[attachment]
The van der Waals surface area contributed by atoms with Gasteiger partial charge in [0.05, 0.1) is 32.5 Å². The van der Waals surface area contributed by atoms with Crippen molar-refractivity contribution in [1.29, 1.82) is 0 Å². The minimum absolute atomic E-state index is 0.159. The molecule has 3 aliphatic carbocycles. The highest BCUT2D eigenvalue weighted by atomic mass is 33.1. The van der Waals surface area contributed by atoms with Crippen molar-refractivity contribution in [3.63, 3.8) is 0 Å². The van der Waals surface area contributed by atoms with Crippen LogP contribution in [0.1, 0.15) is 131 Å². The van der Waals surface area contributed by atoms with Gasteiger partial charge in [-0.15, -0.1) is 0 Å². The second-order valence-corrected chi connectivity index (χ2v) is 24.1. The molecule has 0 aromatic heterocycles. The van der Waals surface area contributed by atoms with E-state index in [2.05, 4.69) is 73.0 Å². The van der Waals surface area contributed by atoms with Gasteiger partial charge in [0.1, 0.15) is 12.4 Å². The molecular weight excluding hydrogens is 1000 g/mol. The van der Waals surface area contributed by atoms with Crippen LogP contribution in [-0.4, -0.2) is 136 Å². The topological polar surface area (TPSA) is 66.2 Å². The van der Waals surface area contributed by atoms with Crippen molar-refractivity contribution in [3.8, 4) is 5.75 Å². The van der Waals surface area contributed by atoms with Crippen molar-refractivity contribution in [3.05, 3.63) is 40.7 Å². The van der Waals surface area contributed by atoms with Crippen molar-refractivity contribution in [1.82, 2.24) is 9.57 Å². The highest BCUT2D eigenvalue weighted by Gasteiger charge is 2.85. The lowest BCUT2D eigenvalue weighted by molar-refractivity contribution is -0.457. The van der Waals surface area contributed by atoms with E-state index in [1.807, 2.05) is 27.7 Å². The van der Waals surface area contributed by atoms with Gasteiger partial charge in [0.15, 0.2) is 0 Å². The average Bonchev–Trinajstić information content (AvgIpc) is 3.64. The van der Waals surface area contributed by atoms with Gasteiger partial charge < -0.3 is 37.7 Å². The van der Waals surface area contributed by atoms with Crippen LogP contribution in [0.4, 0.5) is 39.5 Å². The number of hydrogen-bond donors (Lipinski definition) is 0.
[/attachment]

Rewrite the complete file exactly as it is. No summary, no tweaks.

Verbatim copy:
The van der Waals surface area contributed by atoms with Gasteiger partial charge in [0.05, 0.1) is 32.5 Å². The van der Waals surface area contributed by atoms with Crippen molar-refractivity contribution in [1.29, 1.82) is 0 Å². The minimum absolute atomic E-state index is 0.159. The molecule has 3 aliphatic carbocycles. The highest BCUT2D eigenvalue weighted by atomic mass is 33.1. The van der Waals surface area contributed by atoms with Crippen molar-refractivity contribution in [3.63, 3.8) is 0 Å². The van der Waals surface area contributed by atoms with Crippen LogP contribution in [0.1, 0.15) is 131 Å². The van der Waals surface area contributed by atoms with Gasteiger partial charge in [-0.15, -0.1) is 0 Å². The second-order valence-corrected chi connectivity index (χ2v) is 24.1. The molecule has 0 aromatic heterocycles. The van der Waals surface area contributed by atoms with E-state index in [2.05, 4.69) is 73.0 Å². The van der Waals surface area contributed by atoms with Gasteiger partial charge in [0.1, 0.15) is 12.4 Å². The molecular weight excluding hydrogens is 1000 g/mol. The van der Waals surface area contributed by atoms with Crippen LogP contribution in [-0.4, -0.2) is 136 Å². The topological polar surface area (TPSA) is 66.2 Å². The van der Waals surface area contributed by atoms with Crippen molar-refractivity contribution in [3.8, 4) is 5.75 Å². The van der Waals surface area contributed by atoms with Crippen molar-refractivity contribution in [3.05, 3.63) is 40.7 Å². The van der Waals surface area contributed by atoms with Crippen molar-refractivity contribution in [1.82, 2.24) is 9.57 Å². The highest BCUT2D eigenvalue weighted by Gasteiger charge is 2.85. The lowest BCUT2D eigenvalue weighted by molar-refractivity contribution is -0.457. The van der Waals surface area contributed by atoms with E-state index in [1.807, 2.05) is 27.7 Å². The van der Waals surface area contributed by atoms with Gasteiger partial charge in [0.15, 0.2) is 0 Å². The average Bonchev–Trinajstić information content (AvgIpc) is 3.64. The van der Waals surface area contributed by atoms with Gasteiger partial charge < -0.3 is 37.7 Å². The van der Waals surface area contributed by atoms with Crippen LogP contribution in [0.4, 0.5) is 39.5 Å². The number of hydrogen-bond donors (Lipinski definition) is 0.